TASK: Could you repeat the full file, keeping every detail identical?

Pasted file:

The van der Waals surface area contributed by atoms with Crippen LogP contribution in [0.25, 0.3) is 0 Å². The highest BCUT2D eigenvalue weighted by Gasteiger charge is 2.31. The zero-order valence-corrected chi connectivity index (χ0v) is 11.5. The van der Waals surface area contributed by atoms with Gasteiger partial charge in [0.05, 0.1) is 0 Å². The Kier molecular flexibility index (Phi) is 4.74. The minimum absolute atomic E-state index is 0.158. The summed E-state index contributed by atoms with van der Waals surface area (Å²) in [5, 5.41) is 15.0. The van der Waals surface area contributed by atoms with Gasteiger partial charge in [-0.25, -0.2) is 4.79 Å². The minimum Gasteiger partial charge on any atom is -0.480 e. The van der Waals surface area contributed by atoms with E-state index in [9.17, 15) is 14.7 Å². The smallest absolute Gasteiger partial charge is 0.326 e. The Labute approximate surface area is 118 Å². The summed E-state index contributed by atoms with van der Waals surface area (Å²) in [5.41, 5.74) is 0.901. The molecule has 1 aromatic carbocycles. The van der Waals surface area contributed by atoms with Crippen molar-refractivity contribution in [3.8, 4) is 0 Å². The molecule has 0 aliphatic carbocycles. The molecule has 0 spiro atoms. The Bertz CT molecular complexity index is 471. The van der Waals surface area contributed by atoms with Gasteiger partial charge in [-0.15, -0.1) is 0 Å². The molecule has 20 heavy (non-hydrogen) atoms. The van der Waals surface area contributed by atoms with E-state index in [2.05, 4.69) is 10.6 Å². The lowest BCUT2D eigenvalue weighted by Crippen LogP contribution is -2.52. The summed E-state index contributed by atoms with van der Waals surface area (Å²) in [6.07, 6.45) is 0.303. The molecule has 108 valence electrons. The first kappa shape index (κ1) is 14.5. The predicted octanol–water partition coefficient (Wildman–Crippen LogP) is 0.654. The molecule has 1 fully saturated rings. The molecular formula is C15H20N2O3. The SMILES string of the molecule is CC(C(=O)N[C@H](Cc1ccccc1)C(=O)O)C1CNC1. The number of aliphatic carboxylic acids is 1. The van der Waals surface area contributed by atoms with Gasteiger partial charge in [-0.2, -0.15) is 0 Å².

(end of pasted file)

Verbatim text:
The van der Waals surface area contributed by atoms with Crippen LogP contribution in [0.25, 0.3) is 0 Å². The highest BCUT2D eigenvalue weighted by Gasteiger charge is 2.31. The zero-order valence-corrected chi connectivity index (χ0v) is 11.5. The van der Waals surface area contributed by atoms with Gasteiger partial charge in [0.05, 0.1) is 0 Å². The Kier molecular flexibility index (Phi) is 4.74. The minimum absolute atomic E-state index is 0.158. The summed E-state index contributed by atoms with van der Waals surface area (Å²) in [5, 5.41) is 15.0. The van der Waals surface area contributed by atoms with Gasteiger partial charge in [-0.25, -0.2) is 4.79 Å². The minimum Gasteiger partial charge on any atom is -0.480 e. The van der Waals surface area contributed by atoms with E-state index in [9.17, 15) is 14.7 Å². The smallest absolute Gasteiger partial charge is 0.326 e. The Labute approximate surface area is 118 Å². The summed E-state index contributed by atoms with van der Waals surface area (Å²) in [5.41, 5.74) is 0.901. The molecule has 1 aromatic carbocycles. The van der Waals surface area contributed by atoms with Crippen molar-refractivity contribution in [3.8, 4) is 0 Å². The molecule has 0 aliphatic carbocycles. The molecule has 0 spiro atoms. The Bertz CT molecular complexity index is 471. The van der Waals surface area contributed by atoms with Gasteiger partial charge in [-0.15, -0.1) is 0 Å². The molecule has 20 heavy (non-hydrogen) atoms. The van der Waals surface area contributed by atoms with E-state index in [2.05, 4.69) is 10.6 Å². The lowest BCUT2D eigenvalue weighted by Crippen LogP contribution is -2.52. The summed E-state index contributed by atoms with van der Waals surface area (Å²) in [6.07, 6.45) is 0.303. The molecule has 108 valence electrons. The first kappa shape index (κ1) is 14.5. The predicted octanol–water partition coefficient (Wildman–Crippen LogP) is 0.654. The molecule has 1 fully saturated rings. The molecular formula is C15H20N2O3. The SMILES string of the molecule is CC(C(=O)N[C@H](Cc1ccccc1)C(=O)O)C1CNC1. The number of aliphatic carboxylic acids is 1. The van der Waals surface area contributed by atoms with Gasteiger partial charge in [-0.2, -0.15) is 0 Å².